Proper garment  fit is paramount for Down Syndrome clients and top priority in Down’s Designs design principle. Who would have ever thought that “Down Sizing” would be a good thing?

The designers and labels profiled here represent but a few of the innovators in the techno-fashion space striving the meet the unique needs of disabled fashion wearers the world over. Fashion designed to compensate for physical deficiencies is  one of the most creatively challenging market segments to succeed in. These brands are indeed ones to be inspired by.








Apr 102012

Hussein Chalayan's Laser Dress, 2008The word “cyborg” likely conjures all sorts of dystopian imagery to mind. I know when I hear it I think of Arnold Schwarzenegger in a high tech costume with guns blazing, relentlessly blasting away at Sarah Conner. That’s probably the image that most folks think of actually. However is that what a real cyborg actually looks like in real life? Yes, I did write “real cyborg” and “real life.” Most people don’t realize this but there are real live cyborgs walking around every day right here in the year 2012. What’s more, they’ve been here, on this planet I mean, for as long as everyone else has and you probably even know quite a few of them. In fact, I am a cyborg myself. Continue reading »

Apr 072012

Firefly Run 2012

I ran the Firefly Run, a nighttime 5k where people dress up in illuminated clothes to run the race.  Some people (like me) simply wore glow-in-the dark accessories, but others went all out in full LED costume!

Seeing all of those illuminated outfits at varying stages of design and style got me thinking. At what point does illuminated clothing go from gimmick to costume to fashion?

Illuminated fashion is a high-tech style genre that has been around for years, but has yet to take hold in the mainstream, probably because it’s mostly  seen as impractical, and tends to fall into the “fashion of fashion’s sake” category.   And, just as with many other styles, it is very easy to get wrong.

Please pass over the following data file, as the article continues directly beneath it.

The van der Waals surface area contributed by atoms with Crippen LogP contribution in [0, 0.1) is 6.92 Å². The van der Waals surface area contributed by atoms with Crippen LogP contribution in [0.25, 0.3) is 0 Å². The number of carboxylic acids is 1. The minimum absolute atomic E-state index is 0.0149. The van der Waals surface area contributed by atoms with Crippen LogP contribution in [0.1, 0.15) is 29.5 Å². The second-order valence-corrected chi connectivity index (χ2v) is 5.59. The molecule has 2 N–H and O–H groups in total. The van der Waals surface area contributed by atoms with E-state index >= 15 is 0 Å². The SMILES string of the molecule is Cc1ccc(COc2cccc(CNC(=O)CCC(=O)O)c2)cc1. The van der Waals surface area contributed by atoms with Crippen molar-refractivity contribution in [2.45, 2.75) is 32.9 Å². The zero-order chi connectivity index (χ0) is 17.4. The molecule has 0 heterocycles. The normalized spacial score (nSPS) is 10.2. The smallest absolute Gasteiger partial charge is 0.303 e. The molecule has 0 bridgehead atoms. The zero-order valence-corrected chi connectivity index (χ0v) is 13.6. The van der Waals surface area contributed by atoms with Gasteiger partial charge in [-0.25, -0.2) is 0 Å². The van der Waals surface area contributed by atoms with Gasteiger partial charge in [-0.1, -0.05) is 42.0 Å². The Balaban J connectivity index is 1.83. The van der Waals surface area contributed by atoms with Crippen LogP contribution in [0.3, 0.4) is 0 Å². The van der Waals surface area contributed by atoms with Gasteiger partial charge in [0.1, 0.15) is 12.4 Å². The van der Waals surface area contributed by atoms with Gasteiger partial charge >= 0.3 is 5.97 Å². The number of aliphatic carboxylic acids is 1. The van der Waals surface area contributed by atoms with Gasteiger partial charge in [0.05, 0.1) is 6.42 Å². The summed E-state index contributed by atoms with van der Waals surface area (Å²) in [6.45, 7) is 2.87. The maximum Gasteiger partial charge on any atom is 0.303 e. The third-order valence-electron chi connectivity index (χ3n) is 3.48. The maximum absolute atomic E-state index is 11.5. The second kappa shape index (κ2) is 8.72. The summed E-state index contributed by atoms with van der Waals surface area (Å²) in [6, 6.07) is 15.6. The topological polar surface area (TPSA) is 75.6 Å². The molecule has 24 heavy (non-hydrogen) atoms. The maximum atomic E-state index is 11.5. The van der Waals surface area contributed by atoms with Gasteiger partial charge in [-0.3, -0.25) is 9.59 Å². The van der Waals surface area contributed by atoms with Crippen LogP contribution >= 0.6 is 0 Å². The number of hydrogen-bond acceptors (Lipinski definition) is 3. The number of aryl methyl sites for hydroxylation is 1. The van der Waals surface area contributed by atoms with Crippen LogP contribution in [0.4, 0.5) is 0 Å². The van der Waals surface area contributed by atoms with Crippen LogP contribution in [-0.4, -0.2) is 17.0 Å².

Project Runway did an Illuminated Fashion challenge this season, and while the clothes ended up looking cool the illuminations served no function. I think FashioningTech’s post is spot on when it says that all of the designers missed the mark, and were stuck in a stereotypical mindframe. This is how most of the world sees “illuminated fashion,” and it is difficult to change paradigms and mind-frames.

Illuminated Bridesmaid Dresses from Modern Family

Illuminated fashion can be seen as an extreme or gimmicky, but can actually be found fairly easily and can look good in formal fashions. For example,  the bridesmaids and flower girl dresses in the wedding recently featured on Modern Family. In fact, you can actually custom order an illuminated wedding dress or a variety of other illuminated garments from  Enlighted.  Aside from the wedding dress, which I think turned out beautifully, although I would not have chosen yellow, Enlighted’s designs tend to fall more into the costume category, in my opinion. Part of the reason behind that, is probably their client-base, who seems to be Vegas-type shows, but I honestly think part of it is that Enlighted has been in the business for 14 years, and although on one hand, that is a good thing, meaning they have lots of experience, on the other hand, I think it is easy to get stuck in a style rut, and get stuck with one type of look.

Continue reading »